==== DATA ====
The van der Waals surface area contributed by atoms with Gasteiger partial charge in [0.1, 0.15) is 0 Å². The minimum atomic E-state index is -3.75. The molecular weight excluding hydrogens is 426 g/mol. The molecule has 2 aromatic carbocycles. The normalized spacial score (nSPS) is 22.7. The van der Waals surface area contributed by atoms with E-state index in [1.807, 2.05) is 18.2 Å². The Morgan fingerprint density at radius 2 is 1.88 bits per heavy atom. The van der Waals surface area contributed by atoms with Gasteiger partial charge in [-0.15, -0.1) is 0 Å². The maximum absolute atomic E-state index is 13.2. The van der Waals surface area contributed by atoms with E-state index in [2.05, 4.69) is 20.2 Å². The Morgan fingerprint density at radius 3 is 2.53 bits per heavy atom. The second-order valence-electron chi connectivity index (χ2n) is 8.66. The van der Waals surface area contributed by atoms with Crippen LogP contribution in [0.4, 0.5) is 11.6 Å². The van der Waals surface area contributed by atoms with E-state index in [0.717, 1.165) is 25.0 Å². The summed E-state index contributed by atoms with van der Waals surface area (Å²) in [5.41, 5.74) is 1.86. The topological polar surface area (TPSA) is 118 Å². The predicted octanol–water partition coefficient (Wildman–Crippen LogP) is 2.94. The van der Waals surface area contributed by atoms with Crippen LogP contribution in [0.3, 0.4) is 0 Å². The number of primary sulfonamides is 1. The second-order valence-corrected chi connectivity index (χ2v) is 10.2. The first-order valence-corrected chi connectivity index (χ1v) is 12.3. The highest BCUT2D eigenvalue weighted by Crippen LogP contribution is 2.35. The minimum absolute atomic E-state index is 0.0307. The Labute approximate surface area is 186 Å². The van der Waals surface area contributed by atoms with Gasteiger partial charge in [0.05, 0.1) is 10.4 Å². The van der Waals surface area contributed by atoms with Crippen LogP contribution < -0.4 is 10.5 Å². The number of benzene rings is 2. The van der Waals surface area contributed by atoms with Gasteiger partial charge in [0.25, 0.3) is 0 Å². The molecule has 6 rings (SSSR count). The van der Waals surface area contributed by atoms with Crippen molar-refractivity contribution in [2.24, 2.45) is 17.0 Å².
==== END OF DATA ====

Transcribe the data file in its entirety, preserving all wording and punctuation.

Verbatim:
The van der Waals surface area contributed by atoms with Gasteiger partial charge in [0.1, 0.15) is 0 Å². The minimum atomic E-state index is -3.75. The molecular weight excluding hydrogens is 426 g/mol. The molecule has 2 aromatic carbocycles. The normalized spacial score (nSPS) is 22.7. The van der Waals surface area contributed by atoms with E-state index in [1.807, 2.05) is 18.2 Å². The Morgan fingerprint density at radius 2 is 1.88 bits per heavy atom. The van der Waals surface area contributed by atoms with Gasteiger partial charge in [-0.15, -0.1) is 0 Å². The maximum absolute atomic E-state index is 13.2. The van der Waals surface area contributed by atoms with E-state index in [2.05, 4.69) is 20.2 Å². The Morgan fingerprint density at radius 3 is 2.53 bits per heavy atom. The second-order valence-electron chi connectivity index (χ2n) is 8.66. The van der Waals surface area contributed by atoms with Crippen LogP contribution in [0.4, 0.5) is 11.6 Å². The van der Waals surface area contributed by atoms with E-state index in [0.717, 1.165) is 25.0 Å². The summed E-state index contributed by atoms with van der Waals surface area (Å²) in [5.41, 5.74) is 1.86. The topological polar surface area (TPSA) is 118 Å². The predicted octanol–water partition coefficient (Wildman–Crippen LogP) is 2.94. The van der Waals surface area contributed by atoms with Crippen LogP contribution in [0.3, 0.4) is 0 Å². The number of primary sulfonamides is 1. The second-order valence-corrected chi connectivity index (χ2v) is 10.2. The first-order valence-corrected chi connectivity index (χ1v) is 12.3. The highest BCUT2D eigenvalue weighted by Crippen LogP contribution is 2.35. The minimum absolute atomic E-state index is 0.0307. The Labute approximate surface area is 186 Å². The van der Waals surface area contributed by atoms with Gasteiger partial charge in [0.05, 0.1) is 10.4 Å². The van der Waals surface area contributed by atoms with Crippen LogP contribution < -0.4 is 10.5 Å². The number of benzene rings is 2. The van der Waals surface area contributed by atoms with Gasteiger partial charge in [0.25, 0.3) is 0 Å². The molecule has 6 rings (SSSR count). The van der Waals surface area contributed by atoms with Crippen molar-refractivity contribution in [2.24, 2.45) is 17.0 Å².